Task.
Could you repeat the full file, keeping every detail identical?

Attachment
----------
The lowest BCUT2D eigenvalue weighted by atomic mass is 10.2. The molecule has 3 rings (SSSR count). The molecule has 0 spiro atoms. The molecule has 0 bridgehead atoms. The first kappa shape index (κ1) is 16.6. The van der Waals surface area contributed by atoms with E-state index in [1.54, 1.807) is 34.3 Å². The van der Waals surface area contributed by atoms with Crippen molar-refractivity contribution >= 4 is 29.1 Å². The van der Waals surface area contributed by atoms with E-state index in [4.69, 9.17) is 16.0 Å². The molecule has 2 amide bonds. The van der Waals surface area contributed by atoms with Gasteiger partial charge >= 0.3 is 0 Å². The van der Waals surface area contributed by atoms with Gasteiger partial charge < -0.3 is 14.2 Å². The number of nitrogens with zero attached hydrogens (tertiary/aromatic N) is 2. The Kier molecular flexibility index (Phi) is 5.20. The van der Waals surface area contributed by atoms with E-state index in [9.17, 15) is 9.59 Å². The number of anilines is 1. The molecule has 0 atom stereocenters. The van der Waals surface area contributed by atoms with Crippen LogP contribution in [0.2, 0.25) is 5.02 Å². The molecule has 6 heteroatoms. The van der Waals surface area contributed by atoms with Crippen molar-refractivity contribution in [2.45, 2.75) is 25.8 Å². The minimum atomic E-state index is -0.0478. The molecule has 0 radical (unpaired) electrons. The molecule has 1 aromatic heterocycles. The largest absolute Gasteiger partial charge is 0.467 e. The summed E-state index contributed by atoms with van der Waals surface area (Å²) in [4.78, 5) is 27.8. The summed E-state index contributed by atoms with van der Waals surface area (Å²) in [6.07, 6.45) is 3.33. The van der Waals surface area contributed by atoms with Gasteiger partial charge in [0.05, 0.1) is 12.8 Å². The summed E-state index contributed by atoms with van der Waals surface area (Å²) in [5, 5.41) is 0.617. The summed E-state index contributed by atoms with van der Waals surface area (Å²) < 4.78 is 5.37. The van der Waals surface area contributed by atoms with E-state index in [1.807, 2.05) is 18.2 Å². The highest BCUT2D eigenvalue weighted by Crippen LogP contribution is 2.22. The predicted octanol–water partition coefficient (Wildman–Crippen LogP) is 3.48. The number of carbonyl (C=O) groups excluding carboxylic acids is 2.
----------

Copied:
The lowest BCUT2D eigenvalue weighted by atomic mass is 10.2. The molecule has 3 rings (SSSR count). The molecule has 0 spiro atoms. The molecule has 0 bridgehead atoms. The first kappa shape index (κ1) is 16.6. The van der Waals surface area contributed by atoms with E-state index in [1.54, 1.807) is 34.3 Å². The van der Waals surface area contributed by atoms with Crippen molar-refractivity contribution >= 4 is 29.1 Å². The van der Waals surface area contributed by atoms with E-state index in [4.69, 9.17) is 16.0 Å². The molecule has 2 amide bonds. The van der Waals surface area contributed by atoms with Gasteiger partial charge >= 0.3 is 0 Å². The van der Waals surface area contributed by atoms with Gasteiger partial charge < -0.3 is 14.2 Å². The number of nitrogens with zero attached hydrogens (tertiary/aromatic N) is 2. The Kier molecular flexibility index (Phi) is 5.20. The van der Waals surface area contributed by atoms with E-state index in [9.17, 15) is 9.59 Å². The number of anilines is 1. The molecule has 0 atom stereocenters. The van der Waals surface area contributed by atoms with Crippen LogP contribution in [0.2, 0.25) is 5.02 Å². The molecule has 6 heteroatoms. The van der Waals surface area contributed by atoms with Crippen molar-refractivity contribution in [2.45, 2.75) is 25.8 Å². The minimum atomic E-state index is -0.0478. The molecule has 0 radical (unpaired) electrons. The molecule has 1 aromatic heterocycles. The largest absolute Gasteiger partial charge is 0.467 e. The summed E-state index contributed by atoms with van der Waals surface area (Å²) in [4.78, 5) is 27.8. The summed E-state index contributed by atoms with van der Waals surface area (Å²) in [6.07, 6.45) is 3.33. The van der Waals surface area contributed by atoms with Gasteiger partial charge in [0.05, 0.1) is 12.8 Å². The summed E-state index contributed by atoms with van der Waals surface area (Å²) in [5, 5.41) is 0.617. The summed E-state index contributed by atoms with van der Waals surface area (Å²) < 4.78 is 5.37. The van der Waals surface area contributed by atoms with E-state index in [1.807, 2.05) is 18.2 Å². The highest BCUT2D eigenvalue weighted by Crippen LogP contribution is 2.22. The predicted octanol–water partition coefficient (Wildman–Crippen LogP) is 3.48. The number of carbonyl (C=O) groups excluding carboxylic acids is 2.